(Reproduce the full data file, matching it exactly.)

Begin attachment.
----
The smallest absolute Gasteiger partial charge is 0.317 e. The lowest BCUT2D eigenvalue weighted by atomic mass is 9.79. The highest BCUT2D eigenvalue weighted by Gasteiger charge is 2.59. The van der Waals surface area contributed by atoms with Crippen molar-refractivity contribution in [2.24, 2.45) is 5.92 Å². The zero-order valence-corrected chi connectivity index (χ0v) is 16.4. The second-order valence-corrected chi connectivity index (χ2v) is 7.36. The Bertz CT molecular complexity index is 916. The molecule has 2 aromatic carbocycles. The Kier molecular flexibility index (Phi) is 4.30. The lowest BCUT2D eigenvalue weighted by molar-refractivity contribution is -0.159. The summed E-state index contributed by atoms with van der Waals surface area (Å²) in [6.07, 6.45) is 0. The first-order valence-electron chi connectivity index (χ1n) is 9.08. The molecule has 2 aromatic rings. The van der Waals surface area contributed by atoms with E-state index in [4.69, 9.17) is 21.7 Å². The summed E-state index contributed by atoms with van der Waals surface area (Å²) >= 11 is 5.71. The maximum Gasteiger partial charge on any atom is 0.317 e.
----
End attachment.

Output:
The smallest absolute Gasteiger partial charge is 0.317 e. The lowest BCUT2D eigenvalue weighted by atomic mass is 9.79. The highest BCUT2D eigenvalue weighted by Gasteiger charge is 2.59. The van der Waals surface area contributed by atoms with Crippen molar-refractivity contribution in [2.24, 2.45) is 5.92 Å². The zero-order valence-corrected chi connectivity index (χ0v) is 16.4. The second-order valence-corrected chi connectivity index (χ2v) is 7.36. The Bertz CT molecular complexity index is 916. The molecule has 2 aromatic carbocycles. The Kier molecular flexibility index (Phi) is 4.30. The lowest BCUT2D eigenvalue weighted by molar-refractivity contribution is -0.159. The summed E-state index contributed by atoms with van der Waals surface area (Å²) in [6.07, 6.45) is 0. The first-order valence-electron chi connectivity index (χ1n) is 9.08. The molecule has 2 aromatic rings. The van der Waals surface area contributed by atoms with E-state index in [4.69, 9.17) is 21.7 Å². The summed E-state index contributed by atoms with van der Waals surface area (Å²) >= 11 is 5.71. The maximum Gasteiger partial charge on any atom is 0.317 e.